Linguine (tongue, Italian lingua ‘tongue’) or linguini is a type of pasta that resembles spaghetti but is flat. They are usually served with pesto alla genovese. The individual noodle is about four millimeters wide when cooked.


Delicious linguine recipes

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Origin of the linguine

Originally they come from the Italian region of Campania. In the area around Genoa they are called trenette or also bavette.


  • Put the desired amount in boiling salted water and let it soften. Stir with a wooden spoon so that the pasta does not stick to the bottom of the pot or even to each other. They must float!
  • Pasta needs enough space when cooking. So take a sufficiently large pot. In addition, the pasta also needs plenty of water so that the starch adhering to them dissolves in the boiling water.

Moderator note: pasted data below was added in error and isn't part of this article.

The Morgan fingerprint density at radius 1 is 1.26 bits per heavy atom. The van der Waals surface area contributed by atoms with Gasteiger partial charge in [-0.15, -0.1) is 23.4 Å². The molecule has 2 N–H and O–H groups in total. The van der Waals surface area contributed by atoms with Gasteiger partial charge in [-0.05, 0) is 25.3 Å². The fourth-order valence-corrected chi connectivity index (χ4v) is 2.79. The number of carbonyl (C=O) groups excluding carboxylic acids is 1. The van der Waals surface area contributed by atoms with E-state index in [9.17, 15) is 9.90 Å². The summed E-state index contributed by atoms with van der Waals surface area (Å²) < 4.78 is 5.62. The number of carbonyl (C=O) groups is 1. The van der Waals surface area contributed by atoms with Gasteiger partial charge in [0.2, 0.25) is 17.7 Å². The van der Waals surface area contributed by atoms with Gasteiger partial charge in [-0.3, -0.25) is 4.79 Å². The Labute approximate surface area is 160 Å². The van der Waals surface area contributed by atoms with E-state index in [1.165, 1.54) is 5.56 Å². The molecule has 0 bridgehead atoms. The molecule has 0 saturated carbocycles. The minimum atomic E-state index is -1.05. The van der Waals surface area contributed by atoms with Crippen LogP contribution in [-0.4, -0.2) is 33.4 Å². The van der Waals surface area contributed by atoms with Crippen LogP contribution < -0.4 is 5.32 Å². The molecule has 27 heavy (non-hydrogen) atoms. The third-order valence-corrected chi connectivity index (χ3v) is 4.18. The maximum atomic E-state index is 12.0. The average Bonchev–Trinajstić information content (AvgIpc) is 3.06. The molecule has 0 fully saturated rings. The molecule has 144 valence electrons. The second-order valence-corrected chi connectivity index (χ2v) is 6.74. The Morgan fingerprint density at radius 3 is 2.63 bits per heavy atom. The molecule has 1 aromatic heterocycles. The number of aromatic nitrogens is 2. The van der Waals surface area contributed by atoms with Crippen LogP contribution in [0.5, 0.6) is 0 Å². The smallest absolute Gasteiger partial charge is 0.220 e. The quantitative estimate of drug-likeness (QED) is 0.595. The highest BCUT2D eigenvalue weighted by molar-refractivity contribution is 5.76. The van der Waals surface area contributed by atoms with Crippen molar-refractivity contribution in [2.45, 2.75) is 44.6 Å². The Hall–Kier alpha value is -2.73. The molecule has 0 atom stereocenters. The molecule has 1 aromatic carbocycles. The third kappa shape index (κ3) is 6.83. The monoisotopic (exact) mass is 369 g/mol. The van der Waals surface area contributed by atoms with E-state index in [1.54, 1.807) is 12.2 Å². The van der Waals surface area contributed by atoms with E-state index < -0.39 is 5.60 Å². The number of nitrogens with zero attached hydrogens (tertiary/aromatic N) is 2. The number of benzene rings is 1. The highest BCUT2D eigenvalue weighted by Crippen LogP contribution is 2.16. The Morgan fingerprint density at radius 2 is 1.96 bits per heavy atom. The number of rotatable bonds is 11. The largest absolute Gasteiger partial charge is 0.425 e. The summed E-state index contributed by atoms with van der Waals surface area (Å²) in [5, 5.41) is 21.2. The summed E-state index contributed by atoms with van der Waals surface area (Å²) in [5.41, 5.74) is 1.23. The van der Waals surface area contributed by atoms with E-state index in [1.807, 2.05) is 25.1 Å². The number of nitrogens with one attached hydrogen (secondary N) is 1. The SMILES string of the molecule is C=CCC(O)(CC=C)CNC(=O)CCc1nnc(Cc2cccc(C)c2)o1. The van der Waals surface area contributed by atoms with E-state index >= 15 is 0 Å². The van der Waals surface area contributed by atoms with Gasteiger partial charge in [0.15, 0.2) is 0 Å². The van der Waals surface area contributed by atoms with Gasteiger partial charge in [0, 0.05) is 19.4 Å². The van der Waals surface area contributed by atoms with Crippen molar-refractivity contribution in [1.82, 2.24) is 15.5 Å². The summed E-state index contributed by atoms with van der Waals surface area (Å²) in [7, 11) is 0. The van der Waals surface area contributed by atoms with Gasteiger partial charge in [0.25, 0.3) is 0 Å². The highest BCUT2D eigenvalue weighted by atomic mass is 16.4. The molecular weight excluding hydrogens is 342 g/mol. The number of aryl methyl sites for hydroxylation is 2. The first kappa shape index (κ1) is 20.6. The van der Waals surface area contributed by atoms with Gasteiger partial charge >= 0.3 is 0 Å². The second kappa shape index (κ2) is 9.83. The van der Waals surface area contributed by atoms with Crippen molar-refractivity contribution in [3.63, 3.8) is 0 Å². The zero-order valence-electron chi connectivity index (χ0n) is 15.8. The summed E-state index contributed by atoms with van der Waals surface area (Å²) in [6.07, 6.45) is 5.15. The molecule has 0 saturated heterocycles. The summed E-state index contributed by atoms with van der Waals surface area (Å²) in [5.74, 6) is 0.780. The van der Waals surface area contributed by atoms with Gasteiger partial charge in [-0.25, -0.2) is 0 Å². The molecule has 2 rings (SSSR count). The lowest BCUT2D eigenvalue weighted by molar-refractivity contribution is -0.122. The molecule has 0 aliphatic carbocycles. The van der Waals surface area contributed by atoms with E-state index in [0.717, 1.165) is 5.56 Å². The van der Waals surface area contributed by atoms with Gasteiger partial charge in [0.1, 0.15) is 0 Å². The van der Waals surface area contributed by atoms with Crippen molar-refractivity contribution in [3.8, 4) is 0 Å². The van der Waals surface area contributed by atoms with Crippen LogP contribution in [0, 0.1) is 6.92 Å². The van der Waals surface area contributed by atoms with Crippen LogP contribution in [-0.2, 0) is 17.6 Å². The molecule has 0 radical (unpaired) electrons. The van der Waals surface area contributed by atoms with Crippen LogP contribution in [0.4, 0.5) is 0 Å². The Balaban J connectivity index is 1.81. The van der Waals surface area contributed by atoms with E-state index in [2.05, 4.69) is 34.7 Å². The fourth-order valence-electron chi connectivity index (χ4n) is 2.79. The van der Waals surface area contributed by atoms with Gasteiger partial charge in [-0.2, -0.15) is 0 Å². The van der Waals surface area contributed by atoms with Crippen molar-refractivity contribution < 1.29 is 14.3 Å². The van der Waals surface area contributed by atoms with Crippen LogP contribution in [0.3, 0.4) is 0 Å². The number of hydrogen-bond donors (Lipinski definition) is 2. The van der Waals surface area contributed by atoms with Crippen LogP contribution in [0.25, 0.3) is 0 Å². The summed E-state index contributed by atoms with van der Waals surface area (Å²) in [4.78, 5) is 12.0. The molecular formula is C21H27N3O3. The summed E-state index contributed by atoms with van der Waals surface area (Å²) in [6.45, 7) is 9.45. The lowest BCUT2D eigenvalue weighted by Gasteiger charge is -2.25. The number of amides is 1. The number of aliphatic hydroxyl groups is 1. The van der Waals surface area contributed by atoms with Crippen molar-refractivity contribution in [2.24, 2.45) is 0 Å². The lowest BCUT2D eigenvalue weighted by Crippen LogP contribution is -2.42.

• First, quickly bring the water to a boil in a covered pot, then salt generously, preferably with coarse sea salt.
  • The often-heard tip to add oil to the water must not be followed under any circumstances: the oil “seals” the surface of the pasta so that no sauce can adhere later.
  • Do not drain the noodles completely! They will get cold, dry out and stick together! Quickly drain them through a large sieve and immediately mix with the sauce together with the adhering water.
  • The right amount of pasta (dry pasta) per head: Starter: 50 to 80g/0.5 to 0.8cups; Main course: 100 to 120g/1 to 1.2cups; Side dish: 30 to 40g/0.3 to 0.4cups.

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